Stages of Opiate Detox

Written by Chloe Nicosia

Learning the stages of opiate detox can help you gain a better understanding of addiction and knowing when it’s time to seek treatment

According to the National Institute on Drug Abuse (NIDA), up to thirty-six million humans around the world abuse opiates. Have you descended down the rabbit hole? Is it time for rehab? Learn about the stages of opiate detox and call Better Addiction Care for further information on getting yourself into a treatment program. They can assist with your search for facilities

Opioids are normally prescribed by medical professionals to help treat chronic pain. Once a patient takes these drugs heavily for a few weeks and try to cut back, they will experience withdrawal symptoms. Sometimes, a person becomes addicted and then switches to heroin because it is cheaper and provides a similar high.

Some narcotic pain relievers include:

  • Oxycodone (Percocoet/Oxycontin)
  • Methadone
  • Morphine
  • Heroin
  • Hydrocodone (Vicodin)
  • Meperidine (Demerol)
  • Codeine
  • Hydrocodone (Vicodin)
  • Hydromorphone (Dilaudid)

Stages of Opiate Detox and Opiate Withdrawal Symptoms Timeline

There are three stages of opiate detox. The opiate withdrawal symptoms timeline is as follows.

  • Stage one. Six to twelve hours after the last dose, acute withdrawal sets in. Symptoms you may experience during this period include diarrhea, nausea, depression, insomnia, vomiting, and cramping, fever, and runny nose.
  • Stage two. This stage typically lasts around two weeks or so. During this time, the body is trying its hardest to rebalance endorphin levels – since endorphins were depleted during opiate abuse. Symptoms include chills, leg cramping, goosebumps, dilated pupils.
  • Stage three. Although this stage is the least severe, it is the longest. Symptoms tend to be more of a psychological nature and include insomnia, anxiety, and restlessness.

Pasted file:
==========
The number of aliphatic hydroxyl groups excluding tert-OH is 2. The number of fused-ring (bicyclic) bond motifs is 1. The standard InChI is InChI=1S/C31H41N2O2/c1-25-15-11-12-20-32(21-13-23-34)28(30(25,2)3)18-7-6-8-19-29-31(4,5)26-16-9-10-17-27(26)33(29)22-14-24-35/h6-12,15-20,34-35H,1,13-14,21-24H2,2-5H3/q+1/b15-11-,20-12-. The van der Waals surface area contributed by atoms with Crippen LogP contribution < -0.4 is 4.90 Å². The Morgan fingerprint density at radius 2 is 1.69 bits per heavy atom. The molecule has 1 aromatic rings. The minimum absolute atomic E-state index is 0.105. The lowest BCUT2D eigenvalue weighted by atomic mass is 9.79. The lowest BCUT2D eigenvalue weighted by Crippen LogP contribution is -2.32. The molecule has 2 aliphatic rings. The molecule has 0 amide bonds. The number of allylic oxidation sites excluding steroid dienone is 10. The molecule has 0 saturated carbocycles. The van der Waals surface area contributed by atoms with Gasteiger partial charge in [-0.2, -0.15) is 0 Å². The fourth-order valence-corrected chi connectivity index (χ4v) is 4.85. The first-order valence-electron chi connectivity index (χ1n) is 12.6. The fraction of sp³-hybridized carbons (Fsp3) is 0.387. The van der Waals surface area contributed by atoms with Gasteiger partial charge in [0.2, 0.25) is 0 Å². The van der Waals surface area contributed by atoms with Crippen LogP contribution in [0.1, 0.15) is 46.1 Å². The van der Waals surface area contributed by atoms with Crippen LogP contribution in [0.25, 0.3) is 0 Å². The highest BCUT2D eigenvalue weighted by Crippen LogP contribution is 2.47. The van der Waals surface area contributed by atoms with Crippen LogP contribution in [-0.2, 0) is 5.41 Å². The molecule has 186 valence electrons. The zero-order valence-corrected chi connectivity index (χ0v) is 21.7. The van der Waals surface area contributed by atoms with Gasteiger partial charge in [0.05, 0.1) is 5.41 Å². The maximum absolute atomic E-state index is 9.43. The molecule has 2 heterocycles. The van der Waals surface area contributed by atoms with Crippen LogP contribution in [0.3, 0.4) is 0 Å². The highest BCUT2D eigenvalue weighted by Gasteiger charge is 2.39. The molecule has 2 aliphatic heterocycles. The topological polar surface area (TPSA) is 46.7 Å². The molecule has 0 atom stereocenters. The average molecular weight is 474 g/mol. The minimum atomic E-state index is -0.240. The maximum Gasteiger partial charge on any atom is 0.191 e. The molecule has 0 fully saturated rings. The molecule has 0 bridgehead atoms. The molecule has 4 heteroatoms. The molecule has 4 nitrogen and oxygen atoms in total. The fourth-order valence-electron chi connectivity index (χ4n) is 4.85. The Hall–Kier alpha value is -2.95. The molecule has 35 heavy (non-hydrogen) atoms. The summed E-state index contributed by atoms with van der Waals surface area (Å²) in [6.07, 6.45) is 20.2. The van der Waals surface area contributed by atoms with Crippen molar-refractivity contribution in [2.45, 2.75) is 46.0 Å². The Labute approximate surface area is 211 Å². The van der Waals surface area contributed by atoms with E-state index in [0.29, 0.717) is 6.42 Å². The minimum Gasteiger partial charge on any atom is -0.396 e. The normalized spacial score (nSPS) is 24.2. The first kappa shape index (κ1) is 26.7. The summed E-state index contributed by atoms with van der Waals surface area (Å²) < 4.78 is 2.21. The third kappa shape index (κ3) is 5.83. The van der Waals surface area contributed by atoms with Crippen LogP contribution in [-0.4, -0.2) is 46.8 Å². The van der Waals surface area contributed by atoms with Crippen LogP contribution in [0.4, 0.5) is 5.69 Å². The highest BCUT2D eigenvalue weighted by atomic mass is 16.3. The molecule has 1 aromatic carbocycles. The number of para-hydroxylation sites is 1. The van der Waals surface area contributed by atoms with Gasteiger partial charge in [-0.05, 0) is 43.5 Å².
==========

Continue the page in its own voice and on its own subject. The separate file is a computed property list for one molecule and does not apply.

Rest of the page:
The stages of opiate detox could be less severe if one tries to include thirty to sixty minutes of exercise per day. One must also be sure to sleep as much as possible, eat healthy food, and hydrate. It is important to keep in mind that opiate withdrawal duration varies by the individual. The good news is that while the withdrawal process may seem daunting, it is not typically a life-threatening undertaking.

Medications

There are medications that can help ease a person off of opiates. These methods, however, should be administered by medical professionals so they can keep an eye on you.

  • Naltrexone aides in relapse prevention. One may receive the drug in oral form or by injection.
  • Methadone eases the intensity of the symptoms of withdrawal from opiates. It is additionally used long-term maintenance for the opiate addict. After some time, the doctor may choose to decrease the dose, little by little, until it is no longer needed. Methadone may, in fact, be required for several years.
  • Clonidine eases the following symptoms; agitation, muscle aches, anxiety, running of the nose, cramping, and sweating. Unfortunately, Clonidine does nothing to help with drug cravings. In order to help treat insomnia, diarrhea, and vomiting, one would require additional medications.
  • Buprenorphine (Subutex) is a medication which assists in opiate withdrawal. In addition, Subutex may shorten detox duration. As with methadone, Buprenorphine can be utilized for long-term maintenance for those who require it.

Complications

There are possible complications from long-term opiate abuse that are worth motioning. It is possible for aspiration to occur, which is when one vomits and breathes the stomach contents into the lungs. Aspiration can lead to infection of the lungs. Excessive diarrhea and vomit, without proper hydration, can lead to dehydration and electrolyte disturbances.

When one relapses on opiates, they may attempt to use the same amount as they did before detox. When this happens, overdose may occur because the body no longer has the tolerance for it. Side effects such as mental fog, nausea, constipation, and drowsiness – even slowed breathing which may lead to overdose. If someone is exhibiting signs of an overdose, call 9-1-1, immediately. Even if you are unsure, better to be safe than sorry.

Do not struggle with opiate addiction any longer. If you have any questions in regard to the opiate withdrawal duration, call Better Addiction Care at 1-800-429-7690. We are available anytime to help you find treatment facilities or answer any questions you have.

 

 

Sources:

https://medlineplus.gov/ency/article/000949.htm

https://www.drugabuse.gov/about-nida/legislative-activities/testimony-to-congress/2016/americas-addiction-to-opioids-heroin-prescription-drug-abuse

https://medlineplus.gov/opioidabuseandaddiction.html